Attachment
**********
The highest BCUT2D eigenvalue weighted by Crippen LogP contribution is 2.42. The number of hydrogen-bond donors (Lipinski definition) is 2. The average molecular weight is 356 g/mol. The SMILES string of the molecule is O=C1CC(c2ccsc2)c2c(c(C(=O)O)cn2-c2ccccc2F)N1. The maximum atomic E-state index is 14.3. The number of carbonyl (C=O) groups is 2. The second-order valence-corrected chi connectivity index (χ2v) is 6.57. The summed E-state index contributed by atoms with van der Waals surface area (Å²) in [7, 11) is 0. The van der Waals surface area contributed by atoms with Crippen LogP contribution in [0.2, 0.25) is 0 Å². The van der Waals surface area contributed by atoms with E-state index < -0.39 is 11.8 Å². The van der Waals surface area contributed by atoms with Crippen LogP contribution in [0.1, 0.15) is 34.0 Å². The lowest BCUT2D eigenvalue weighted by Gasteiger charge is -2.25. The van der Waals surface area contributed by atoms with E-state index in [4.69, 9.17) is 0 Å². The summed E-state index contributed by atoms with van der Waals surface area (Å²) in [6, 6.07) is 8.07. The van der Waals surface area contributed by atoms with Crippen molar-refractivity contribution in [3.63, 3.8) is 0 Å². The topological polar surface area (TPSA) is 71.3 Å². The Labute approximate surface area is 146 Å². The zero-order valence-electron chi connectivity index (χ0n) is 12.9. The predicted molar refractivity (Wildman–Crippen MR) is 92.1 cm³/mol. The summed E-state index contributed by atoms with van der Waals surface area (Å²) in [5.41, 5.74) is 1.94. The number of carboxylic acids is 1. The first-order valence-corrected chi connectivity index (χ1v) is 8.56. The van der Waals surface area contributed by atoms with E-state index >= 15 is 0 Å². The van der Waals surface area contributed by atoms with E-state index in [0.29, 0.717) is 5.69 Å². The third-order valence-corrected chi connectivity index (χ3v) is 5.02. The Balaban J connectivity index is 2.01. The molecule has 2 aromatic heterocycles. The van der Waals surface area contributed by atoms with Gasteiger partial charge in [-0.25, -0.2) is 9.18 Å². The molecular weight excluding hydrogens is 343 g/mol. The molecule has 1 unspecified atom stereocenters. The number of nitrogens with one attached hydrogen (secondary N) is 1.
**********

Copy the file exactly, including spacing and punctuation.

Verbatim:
The highest BCUT2D eigenvalue weighted by Crippen LogP contribution is 2.42. The number of hydrogen-bond donors (Lipinski definition) is 2. The average molecular weight is 356 g/mol. The SMILES string of the molecule is O=C1CC(c2ccsc2)c2c(c(C(=O)O)cn2-c2ccccc2F)N1. The maximum atomic E-state index is 14.3. The number of carbonyl (C=O) groups is 2. The second-order valence-corrected chi connectivity index (χ2v) is 6.57. The summed E-state index contributed by atoms with van der Waals surface area (Å²) in [7, 11) is 0. The van der Waals surface area contributed by atoms with Crippen LogP contribution in [0.2, 0.25) is 0 Å². The van der Waals surface area contributed by atoms with E-state index < -0.39 is 11.8 Å². The van der Waals surface area contributed by atoms with Crippen LogP contribution in [0.1, 0.15) is 34.0 Å². The lowest BCUT2D eigenvalue weighted by Gasteiger charge is -2.25. The van der Waals surface area contributed by atoms with E-state index in [4.69, 9.17) is 0 Å². The summed E-state index contributed by atoms with van der Waals surface area (Å²) in [6, 6.07) is 8.07. The van der Waals surface area contributed by atoms with Crippen molar-refractivity contribution in [3.63, 3.8) is 0 Å². The topological polar surface area (TPSA) is 71.3 Å². The Labute approximate surface area is 146 Å². The zero-order valence-electron chi connectivity index (χ0n) is 12.9. The predicted molar refractivity (Wildman–Crippen MR) is 92.1 cm³/mol. The summed E-state index contributed by atoms with van der Waals surface area (Å²) in [5.41, 5.74) is 1.94. The number of carboxylic acids is 1. The first-order valence-corrected chi connectivity index (χ1v) is 8.56. The van der Waals surface area contributed by atoms with E-state index >= 15 is 0 Å². The van der Waals surface area contributed by atoms with E-state index in [0.29, 0.717) is 5.69 Å². The third-order valence-corrected chi connectivity index (χ3v) is 5.02. The Balaban J connectivity index is 2.01. The molecule has 2 aromatic heterocycles. The van der Waals surface area contributed by atoms with Gasteiger partial charge in [-0.25, -0.2) is 9.18 Å². The molecular weight excluding hydrogens is 343 g/mol. The molecule has 1 unspecified atom stereocenters. The number of nitrogens with one attached hydrogen (secondary N) is 1.